Friday 6th September 2019, 10:00am
A new epidemiological model predicts the effectiveness of vaccines in preventing or eliminating infectious diseases in livestock.
Scientists at The Roslin Institute have developed a new epidemiological model to investigate the effectiveness of vaccines for preventing, mitigating or eliminating infectious diseases in livestock.
When appropriately applied, even imperfect vaccines can prevent, eliminate or largely reduce the prevalence of viruses, the model shows.
The study has practical implications for the design of vaccines and vaccination programmes in livestock. When appropriately applied, vaccines can prevent, eliminate or largely reduce the prevalence of viruses. The goal of effective vaccination is not only to protect individuals from disease, but to decrease the risk and severity of disease outbreaks, and ultimately eradicate the disease.
The model shows that combining diverse vaccine properties may have a multiplicative effect and thus be considerably more effective. This could be used to prevent outbreaks if the vaccine is applied as a preventive measure, or to eliminate disease spread if applied during outbreaks.
The model was used to investigate the effectiveness of vaccines to combat Porcine Reproductive and Respiratory Syndrome (PRRS) virus, although many of the principles apply to other viruses and pathogens. The PRRS virus causes breathing problems and deaths in young animals and it is endemic in most pig-producing countries worldwide. Vaccines have mostly failed to stop the spread of the virus.
The new model shows that the control or even elimination of PRRS through vaccination may well be within reach, as long as the vaccine sufficiently speeds up recovery and reduces virus replication.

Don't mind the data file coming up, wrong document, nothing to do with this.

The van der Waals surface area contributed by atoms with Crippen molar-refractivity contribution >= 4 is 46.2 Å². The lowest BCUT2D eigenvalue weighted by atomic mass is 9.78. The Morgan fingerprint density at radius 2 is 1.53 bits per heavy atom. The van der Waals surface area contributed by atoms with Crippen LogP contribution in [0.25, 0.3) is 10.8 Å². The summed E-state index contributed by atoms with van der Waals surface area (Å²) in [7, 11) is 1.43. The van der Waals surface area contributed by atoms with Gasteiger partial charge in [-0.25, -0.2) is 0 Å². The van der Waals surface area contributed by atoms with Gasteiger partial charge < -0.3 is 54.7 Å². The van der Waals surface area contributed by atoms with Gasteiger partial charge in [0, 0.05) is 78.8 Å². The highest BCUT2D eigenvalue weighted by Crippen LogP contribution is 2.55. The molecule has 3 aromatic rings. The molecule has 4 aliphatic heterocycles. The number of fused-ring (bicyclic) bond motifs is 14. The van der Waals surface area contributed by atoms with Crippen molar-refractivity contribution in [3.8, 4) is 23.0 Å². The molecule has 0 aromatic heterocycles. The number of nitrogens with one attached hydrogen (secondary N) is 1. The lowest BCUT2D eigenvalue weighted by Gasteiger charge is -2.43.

"Veterinary vaccines often only confer limited immunity and thus may not prevent infection. In this study, we developed a model that combines epidemiological consequences of different vaccination strategies and different vaccine properties applied to livestock. The model is successful in predicting the effectiveness of vaccines in livestock."Professor Andrea Wilson, Personal Chair in Animal Disease Genetics and Modelling, The Roslin Institute
A wiki-website aiming to provide scientists, veterinarians and the public with insight into the diverse factors influencing vaccine effectiveness in livestock has been developed by the scientists, as part of the European research project SAPHIR (Strengthening Animal Production and Health through Immune Response).
The wiki contains a user-friendly interactive modelling app that illustrates how different types of vaccine and vaccination strategies may together influence how diseases spread. The study is published in the journal PLOS ONE.
Source: The Roslin Institute